3. All appeals for the review of the order were consolidated and a stay was put on the FCCs’ order.
4. FCC’s motion to have the hearings venue transferred to D.C. Circuit Court was denied.
a. Subsequent Legislation occurred when the 1996 Act was amended by Congressed, increasing the reach cap of the national television audience rule to 39% from 35%.
b. Congress changed the FCC’s biennial review requirements to quadrennial reviews.
Issues
1. Based upon the ruling by Congress requiring the FCC to (biennially review its regulations, two issues came up questioning the FCC’s new orders:
a. Are the orders necessary in the interest of the public and fostering competition?
b. If it is not deemed necessary or in the interest of the public should a regulation be repealed or modified?
c. Did the FCC provide accurate and complete justification for the orders?
Judgment
1. The court concluded in a majority 2 to 1 vote that the FCC failed to provide enough information justifying its proposed orders to repeal and modify current regulations.
2. Court ordered a stay and that the FCC to justify its approach to determining its numerical limits.
3. Court did not find any constitutional flaws in the Cross-Media Limits replacement of cross-ownership rules, but believe that the FCC did not provide enough information to support it decision.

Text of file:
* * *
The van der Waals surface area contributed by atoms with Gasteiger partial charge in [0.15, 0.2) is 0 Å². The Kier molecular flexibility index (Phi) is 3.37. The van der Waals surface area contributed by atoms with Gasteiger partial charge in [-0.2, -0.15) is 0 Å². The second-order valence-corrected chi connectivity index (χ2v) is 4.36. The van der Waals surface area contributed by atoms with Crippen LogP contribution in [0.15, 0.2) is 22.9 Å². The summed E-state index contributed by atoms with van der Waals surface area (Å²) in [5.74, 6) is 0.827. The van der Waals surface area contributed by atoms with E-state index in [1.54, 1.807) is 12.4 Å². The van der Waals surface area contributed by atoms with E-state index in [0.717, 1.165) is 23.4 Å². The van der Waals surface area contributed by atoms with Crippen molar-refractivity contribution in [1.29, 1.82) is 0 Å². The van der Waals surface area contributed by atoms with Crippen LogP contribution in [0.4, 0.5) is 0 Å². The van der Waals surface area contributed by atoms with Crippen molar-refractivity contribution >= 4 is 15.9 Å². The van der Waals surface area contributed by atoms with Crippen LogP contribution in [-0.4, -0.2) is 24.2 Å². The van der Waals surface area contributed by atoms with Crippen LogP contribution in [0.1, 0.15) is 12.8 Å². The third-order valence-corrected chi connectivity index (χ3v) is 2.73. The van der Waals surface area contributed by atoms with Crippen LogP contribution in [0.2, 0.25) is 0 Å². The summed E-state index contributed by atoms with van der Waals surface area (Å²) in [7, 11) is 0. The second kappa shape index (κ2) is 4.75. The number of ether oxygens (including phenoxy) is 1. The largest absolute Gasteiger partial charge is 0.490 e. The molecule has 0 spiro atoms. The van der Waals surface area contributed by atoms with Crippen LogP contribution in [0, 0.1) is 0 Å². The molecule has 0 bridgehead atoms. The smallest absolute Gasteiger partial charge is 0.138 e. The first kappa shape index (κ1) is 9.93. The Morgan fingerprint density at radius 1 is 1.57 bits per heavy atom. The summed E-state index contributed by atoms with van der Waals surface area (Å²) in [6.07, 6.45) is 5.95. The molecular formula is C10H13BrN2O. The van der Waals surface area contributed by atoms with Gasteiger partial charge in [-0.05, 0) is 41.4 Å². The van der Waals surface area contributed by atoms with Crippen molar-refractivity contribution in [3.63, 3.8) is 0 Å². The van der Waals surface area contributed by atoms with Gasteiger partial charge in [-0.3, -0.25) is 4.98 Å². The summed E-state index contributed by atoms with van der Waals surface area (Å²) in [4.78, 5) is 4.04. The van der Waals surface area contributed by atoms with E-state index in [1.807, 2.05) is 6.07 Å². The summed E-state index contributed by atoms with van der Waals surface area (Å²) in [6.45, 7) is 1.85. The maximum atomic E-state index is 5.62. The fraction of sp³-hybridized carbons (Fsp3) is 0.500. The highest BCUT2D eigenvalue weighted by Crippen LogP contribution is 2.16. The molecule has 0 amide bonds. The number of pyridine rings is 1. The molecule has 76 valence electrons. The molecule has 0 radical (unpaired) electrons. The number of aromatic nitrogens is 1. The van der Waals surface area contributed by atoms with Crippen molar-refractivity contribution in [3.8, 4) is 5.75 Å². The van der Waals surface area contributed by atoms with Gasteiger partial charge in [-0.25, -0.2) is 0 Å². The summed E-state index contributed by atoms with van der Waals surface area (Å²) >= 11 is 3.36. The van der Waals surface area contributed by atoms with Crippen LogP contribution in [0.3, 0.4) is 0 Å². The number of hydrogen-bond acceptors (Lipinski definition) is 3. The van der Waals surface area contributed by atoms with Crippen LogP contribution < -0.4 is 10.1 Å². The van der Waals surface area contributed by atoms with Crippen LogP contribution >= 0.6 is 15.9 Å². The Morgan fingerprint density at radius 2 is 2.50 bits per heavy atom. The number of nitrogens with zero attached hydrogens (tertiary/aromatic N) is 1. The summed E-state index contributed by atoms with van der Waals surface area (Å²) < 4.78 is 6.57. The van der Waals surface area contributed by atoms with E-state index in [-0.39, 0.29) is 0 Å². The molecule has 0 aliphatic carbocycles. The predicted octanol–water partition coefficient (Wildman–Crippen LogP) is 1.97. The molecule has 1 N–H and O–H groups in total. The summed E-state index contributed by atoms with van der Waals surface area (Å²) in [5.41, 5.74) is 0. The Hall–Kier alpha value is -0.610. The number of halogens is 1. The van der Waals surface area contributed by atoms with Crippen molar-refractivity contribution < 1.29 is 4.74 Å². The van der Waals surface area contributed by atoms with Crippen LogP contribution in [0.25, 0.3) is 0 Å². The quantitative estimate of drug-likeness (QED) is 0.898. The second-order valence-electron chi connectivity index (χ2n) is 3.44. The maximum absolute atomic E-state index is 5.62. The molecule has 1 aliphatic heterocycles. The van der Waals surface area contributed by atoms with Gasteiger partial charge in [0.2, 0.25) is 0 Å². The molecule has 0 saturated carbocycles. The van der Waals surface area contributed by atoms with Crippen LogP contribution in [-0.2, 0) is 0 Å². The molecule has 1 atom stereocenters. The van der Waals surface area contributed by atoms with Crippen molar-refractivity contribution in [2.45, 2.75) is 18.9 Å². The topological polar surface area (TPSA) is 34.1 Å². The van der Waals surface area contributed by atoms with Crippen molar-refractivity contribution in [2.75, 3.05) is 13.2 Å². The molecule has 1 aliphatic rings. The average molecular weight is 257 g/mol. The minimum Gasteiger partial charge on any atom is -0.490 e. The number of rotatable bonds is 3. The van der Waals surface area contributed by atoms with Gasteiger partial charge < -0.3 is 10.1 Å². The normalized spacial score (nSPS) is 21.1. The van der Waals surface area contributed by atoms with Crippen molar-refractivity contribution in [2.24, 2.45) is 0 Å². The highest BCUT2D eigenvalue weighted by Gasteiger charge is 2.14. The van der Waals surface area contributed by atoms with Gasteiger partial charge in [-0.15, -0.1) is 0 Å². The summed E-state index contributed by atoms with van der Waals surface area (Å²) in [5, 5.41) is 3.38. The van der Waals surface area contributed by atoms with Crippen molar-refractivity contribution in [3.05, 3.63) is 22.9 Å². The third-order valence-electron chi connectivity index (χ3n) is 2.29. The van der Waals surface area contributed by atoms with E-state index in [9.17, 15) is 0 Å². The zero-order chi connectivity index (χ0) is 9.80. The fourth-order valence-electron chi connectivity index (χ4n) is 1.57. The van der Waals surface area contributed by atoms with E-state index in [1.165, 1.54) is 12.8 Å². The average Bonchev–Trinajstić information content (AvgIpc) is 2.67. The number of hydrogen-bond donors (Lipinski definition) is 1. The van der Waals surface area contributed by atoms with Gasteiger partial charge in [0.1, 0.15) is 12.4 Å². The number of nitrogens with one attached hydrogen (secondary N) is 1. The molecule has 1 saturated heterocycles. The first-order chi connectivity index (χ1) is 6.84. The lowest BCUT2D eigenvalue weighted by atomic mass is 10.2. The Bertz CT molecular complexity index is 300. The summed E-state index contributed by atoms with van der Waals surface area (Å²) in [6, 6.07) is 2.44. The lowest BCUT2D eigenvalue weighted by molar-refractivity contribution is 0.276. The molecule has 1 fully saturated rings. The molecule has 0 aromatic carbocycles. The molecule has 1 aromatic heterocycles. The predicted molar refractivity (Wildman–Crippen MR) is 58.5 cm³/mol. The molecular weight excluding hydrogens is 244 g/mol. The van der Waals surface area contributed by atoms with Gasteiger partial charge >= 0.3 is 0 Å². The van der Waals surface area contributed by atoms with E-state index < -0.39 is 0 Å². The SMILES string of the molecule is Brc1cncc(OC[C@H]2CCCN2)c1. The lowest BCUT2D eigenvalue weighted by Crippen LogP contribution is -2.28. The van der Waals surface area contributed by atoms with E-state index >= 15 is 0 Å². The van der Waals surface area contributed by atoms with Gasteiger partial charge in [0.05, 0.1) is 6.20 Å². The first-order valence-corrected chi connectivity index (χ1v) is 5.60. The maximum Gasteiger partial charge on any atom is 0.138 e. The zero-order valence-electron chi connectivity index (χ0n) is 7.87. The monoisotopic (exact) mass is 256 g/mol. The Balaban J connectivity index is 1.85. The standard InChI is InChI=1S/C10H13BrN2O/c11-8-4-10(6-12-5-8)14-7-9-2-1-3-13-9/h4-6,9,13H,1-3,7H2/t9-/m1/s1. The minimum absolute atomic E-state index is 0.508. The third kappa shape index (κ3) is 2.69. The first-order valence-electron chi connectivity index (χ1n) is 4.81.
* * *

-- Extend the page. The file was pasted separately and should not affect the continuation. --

4. The FCC appealed the court’s decision stating that the stay prevented other regulatory changes that the court did approve as to be in necessary to the public’s interest.
Holding
1. The court found that they could not deem the recommended decision to repeal and modify regulations necessary or in the interest of the public based upon the lack of justification.
Legal Principles Applied
1. The Count concluded that continued cross-media ownership regulation is in the public interest and does not violate the first and fifth amendments.
2. Multiple references towards court case Sinclair, 284 F.3d 153, were made citing policy objectives protecting diversity. The courts decided the FCC did not base its suggested Cross Media Limits from diversity results.
3. Citizen Petitioners cited Corp. V. Thomas, 838 F.2d 1317 and United States V. Nova Scotia Food Prods. Corp., 568 F.2d 240 when stating that the FCC failed to publicly note that the Diversity Index was their methodology to derive their Cross Media Limits.
Dissenting Opinion
1. Chief Judge Scirica dissented against the courts conclusion to remand the FCC’s order, stating that the court was imparting its own personal policy judgment in place of an agency who was acting within its delegated review process.
Personal Impressions
1. While I understand the Citizen Petitioners concern for a lack of information regarding the choices the FCC had made, I am personally leaning towards Chief Judge Scirica’s dissenting opinion. The FCC was mandated to monitor its regulations and alter them in ways they think would be in the best interest of the public. Instead of letting the FCC follow through with its regulatory changes based upon their expert opinion and observing the results at the now quadrennial review period, the judges were supplanting their own opinion.